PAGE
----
Issue Type: Other Impact: Moderate Frequency: Constantly Date First Experienced: Date Last Experienced:
To reproduce this issue create a new datastore object DataStoreService:GetDataStore(name, scope) and attempt to delete it.
local DataStore = game:GetService("DataStoreService")
local userId = 30311117
local MyPlayersDataStore = DataStore:GetDataStore("Resources", userId)
--Error: The Parent property of DataStoreService.Resources is locked
I expect to be able to Destroy the instance to clean up memory on the server, or have GC clean it up.
Joining a few different servers on my game and running print(#game:GetService("DataStoreService"):GetChildren()) shows that these instances exist permanently. Which increases server memory usage slowly for each player that joins the game.
Use one datastore object for all players instead of using a seperate one based on UserId.
Did you try creating a million or more of these and seeing if they are cleaned up automatically?
Sometimes a GC cycle won’t kick in on certain objects unless memory actually needs to be cleaned up. Keeping memory allocated or objects in the data model does not necessarily need to be a bad thing as long as high load will eventually rotate them out and not keep consuming memory until a crash happens. Cleaning up memory/objects can take time or reduce caching benefits, after all, so it might be intentional to keep them around until some thresholds are exceeded.
That would mean DataStore2 would have issues. However the use of multiple DataStores (and the use of scopes) is discouraged.
I’m not saying it shouldn’t be fixed, it should be fixed especially since DataStore2 with multiple developers using it, and with this would cause issues. But you should only be using 1 datastore for type of data.
DataStore: “PlayerData”, no scope.
Key: (userId from a player)
(Converting this later on is not even worth it)
This is not only a workaround, this is how Roblox wants you to use DataStores, they behave similarly to tables internally, so creating more datastores for them is more expensive and will soon turn mostly pointless. So I would recommend you use it like that on any newer projects if you can.
Also thanks for letting me know I can see what datastores I am using via :GetChildren() :P
local DataStoreService = game:GetService("DataStoreService")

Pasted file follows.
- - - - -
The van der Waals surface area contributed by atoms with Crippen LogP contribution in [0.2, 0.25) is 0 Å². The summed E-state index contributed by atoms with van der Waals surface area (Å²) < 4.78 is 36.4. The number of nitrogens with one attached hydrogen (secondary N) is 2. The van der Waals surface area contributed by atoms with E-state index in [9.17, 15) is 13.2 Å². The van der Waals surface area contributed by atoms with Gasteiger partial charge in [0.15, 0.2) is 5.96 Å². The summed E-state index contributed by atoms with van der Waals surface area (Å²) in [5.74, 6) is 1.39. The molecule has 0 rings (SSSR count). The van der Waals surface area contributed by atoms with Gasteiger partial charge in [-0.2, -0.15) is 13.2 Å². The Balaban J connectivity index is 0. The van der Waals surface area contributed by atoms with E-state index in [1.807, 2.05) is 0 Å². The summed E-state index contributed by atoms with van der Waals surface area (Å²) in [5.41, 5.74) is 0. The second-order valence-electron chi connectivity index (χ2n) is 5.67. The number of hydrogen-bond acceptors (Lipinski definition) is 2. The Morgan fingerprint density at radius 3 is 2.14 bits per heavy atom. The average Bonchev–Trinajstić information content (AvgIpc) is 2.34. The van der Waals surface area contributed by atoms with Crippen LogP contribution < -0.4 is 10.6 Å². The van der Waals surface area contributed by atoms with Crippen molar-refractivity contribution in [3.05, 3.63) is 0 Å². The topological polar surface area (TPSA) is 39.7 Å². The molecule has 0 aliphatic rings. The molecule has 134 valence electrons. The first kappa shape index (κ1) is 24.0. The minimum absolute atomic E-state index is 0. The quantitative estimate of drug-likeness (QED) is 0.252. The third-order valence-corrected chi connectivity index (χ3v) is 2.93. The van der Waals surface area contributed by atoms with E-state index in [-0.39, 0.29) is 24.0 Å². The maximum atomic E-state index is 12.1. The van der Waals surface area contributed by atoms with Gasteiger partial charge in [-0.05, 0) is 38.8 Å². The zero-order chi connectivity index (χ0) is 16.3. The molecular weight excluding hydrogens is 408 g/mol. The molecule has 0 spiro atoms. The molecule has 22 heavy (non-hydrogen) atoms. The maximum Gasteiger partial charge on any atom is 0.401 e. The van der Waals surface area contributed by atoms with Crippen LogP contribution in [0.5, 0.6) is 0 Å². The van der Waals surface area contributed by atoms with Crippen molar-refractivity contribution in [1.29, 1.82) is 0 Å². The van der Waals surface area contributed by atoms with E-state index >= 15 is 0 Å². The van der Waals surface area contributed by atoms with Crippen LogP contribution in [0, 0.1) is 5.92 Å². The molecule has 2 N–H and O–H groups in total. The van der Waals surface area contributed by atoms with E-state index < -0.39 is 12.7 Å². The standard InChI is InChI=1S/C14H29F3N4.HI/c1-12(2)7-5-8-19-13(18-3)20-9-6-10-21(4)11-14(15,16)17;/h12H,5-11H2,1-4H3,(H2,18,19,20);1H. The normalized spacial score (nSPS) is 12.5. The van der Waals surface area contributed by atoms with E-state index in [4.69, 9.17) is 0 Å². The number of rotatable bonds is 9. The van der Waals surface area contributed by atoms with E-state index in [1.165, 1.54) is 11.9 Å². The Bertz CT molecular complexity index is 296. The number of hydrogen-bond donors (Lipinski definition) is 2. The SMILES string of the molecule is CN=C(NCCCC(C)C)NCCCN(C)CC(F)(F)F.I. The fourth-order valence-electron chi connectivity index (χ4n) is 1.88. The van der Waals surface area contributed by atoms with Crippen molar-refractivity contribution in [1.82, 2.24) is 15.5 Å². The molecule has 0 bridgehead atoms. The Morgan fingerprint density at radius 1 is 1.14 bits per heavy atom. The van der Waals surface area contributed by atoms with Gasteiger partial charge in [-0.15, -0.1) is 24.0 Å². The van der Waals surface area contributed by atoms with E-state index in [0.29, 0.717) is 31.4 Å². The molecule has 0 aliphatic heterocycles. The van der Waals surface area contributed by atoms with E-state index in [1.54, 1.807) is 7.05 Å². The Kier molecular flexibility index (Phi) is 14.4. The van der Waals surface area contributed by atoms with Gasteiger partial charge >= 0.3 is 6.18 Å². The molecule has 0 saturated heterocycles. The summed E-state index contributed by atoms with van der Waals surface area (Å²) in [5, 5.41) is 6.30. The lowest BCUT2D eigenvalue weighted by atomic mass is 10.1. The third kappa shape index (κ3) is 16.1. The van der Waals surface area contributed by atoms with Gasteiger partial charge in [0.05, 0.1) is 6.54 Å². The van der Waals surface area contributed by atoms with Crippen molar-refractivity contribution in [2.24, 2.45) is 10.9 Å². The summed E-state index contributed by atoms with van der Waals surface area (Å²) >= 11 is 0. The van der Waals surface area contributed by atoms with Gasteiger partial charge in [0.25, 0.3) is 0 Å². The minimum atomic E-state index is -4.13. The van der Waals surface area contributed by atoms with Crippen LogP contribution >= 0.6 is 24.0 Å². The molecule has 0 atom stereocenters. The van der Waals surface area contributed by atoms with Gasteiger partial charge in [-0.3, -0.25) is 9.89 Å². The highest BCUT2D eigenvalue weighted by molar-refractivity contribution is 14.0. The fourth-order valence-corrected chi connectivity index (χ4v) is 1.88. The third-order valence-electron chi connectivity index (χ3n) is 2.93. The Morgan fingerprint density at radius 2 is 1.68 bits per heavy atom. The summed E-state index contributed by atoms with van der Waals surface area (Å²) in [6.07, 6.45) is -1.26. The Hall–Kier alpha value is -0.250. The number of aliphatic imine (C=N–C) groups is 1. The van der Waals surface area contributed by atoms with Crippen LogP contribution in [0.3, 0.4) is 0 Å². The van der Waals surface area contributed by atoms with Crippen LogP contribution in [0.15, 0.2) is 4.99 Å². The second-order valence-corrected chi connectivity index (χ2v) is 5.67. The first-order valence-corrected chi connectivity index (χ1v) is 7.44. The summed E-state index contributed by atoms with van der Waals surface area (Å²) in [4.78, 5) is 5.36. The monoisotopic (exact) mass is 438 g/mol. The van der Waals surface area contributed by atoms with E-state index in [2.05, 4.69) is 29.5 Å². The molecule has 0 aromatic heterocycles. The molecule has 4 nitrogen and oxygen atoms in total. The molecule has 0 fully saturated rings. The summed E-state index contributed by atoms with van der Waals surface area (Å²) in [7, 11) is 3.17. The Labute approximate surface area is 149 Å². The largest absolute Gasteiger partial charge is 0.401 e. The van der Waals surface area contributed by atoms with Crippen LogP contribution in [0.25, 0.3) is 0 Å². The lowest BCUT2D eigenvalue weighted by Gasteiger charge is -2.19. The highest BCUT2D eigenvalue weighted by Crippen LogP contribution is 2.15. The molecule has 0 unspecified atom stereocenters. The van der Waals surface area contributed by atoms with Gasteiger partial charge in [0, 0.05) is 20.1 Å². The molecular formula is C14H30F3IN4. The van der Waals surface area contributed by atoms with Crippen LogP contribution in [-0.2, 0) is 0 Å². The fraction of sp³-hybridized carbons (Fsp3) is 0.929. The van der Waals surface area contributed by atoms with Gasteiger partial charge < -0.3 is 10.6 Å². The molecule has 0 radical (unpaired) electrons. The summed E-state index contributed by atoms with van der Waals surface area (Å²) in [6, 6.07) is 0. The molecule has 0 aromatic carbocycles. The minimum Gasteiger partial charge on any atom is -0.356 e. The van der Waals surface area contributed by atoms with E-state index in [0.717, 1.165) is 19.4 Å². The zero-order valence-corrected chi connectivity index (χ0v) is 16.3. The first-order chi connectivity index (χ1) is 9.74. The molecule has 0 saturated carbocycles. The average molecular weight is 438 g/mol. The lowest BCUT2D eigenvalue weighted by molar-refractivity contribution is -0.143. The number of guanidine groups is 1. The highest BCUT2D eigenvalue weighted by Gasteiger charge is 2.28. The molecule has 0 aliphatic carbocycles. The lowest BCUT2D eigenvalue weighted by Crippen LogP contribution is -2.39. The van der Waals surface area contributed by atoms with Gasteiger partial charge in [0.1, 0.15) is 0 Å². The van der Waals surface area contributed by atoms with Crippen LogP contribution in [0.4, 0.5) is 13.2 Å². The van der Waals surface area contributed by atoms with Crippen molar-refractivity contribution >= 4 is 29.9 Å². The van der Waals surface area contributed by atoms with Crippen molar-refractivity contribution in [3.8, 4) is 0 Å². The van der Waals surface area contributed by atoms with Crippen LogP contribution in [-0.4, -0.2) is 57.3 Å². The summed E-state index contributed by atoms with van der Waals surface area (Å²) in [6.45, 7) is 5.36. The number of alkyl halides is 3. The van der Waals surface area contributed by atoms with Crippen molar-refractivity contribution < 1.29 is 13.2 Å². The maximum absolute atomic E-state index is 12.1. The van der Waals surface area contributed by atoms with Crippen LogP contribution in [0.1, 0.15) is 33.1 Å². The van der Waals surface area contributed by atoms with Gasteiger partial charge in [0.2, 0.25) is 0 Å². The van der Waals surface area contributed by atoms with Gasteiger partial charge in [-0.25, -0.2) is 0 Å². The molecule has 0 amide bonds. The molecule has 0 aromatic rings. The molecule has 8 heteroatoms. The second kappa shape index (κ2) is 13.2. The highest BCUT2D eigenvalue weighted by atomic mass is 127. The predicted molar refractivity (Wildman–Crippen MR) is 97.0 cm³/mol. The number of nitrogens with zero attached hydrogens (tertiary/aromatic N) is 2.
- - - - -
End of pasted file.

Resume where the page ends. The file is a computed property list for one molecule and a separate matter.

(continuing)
local RunService = game:GetService("RunService")
local Stats = game:GetService("Stats")
local DATA_STORES_PER_LOOP = 100
local i = 0
local t = os.clock()
while true do
for j = 1, DATA_STORES_PER_LOOP do
DataStoreService:GetDataStore(i + j)
i += DATA_STORES_PER_LOOP
if i%1e4 == 0 then
local instanceCount = #DataStoreService:GetChildren()
local memory = math.floor(Stats:GetTotalMemoryUsageMb())
local instanceMemory = math.floor(Stats:GetMemoryUsageMbForTag(Enum.DeveloperMemoryTag.Instances))
print("Instance Count:", instanceCount, "Memory:", memory, "Instances Memory:", instanceMemory)
if memory - memoryCheckpoint > 1000 then
memoryCheckpoint = memory
if os.clock() - t > 1/30 then
t = os.clock()
Edit: Added 60 sec wait for every GB memory increase in case creating instances doesn’t give GC enough CPU time to clean up. Same results.
It does true, how ever overall scopes are “deprecated”, it’s still maintained, so it’s not, but Roblox says it shouldn’t be used, and if you want to separate datastores like that, to use .."/"..ScopeNameHere on the datastore name instead. I think they MIGHT (or might not) be ACTUALLY deprecated soon. We’ll have to wait and see I guess;
Try not to present things as fact when you don’t have the source to back it up, this seems like a really egregrious assumption with no backing.
It’s way more likely that they aggregate the game ID, name and scope into some hashing key that is used to distribute the data over multiple data centers, and that it doesn’t matter all that much (compared to what you imply) when using many “stores”. It’s not likely they create a whole new “table” on the back-end database for every unique GetDataStore call permutation, that doesn’t scale at all. The object representation in the data model doesn’t necessarily represent the back-end.
It’s actually some they talked about in the datastore 1.1 beta, (applies to “old” DataStore as well), they gave some tips to datastore use and future proofing, and they scopes and multiple DataStores use is mostly discouraged.
(I don’t consider this private info as it isn’t about the beta in question, just something they said there) it’s very likely that would be specified when it launches in the GetDataStore page.
We do discourage creating large number of datastores. We suggest using few (~10) datastores for your games. A “PlayerDatastore” with “player id” as key is encouraged, instead of using player id as part of the datastore name.
We will look into the potential memory leak mentioned here.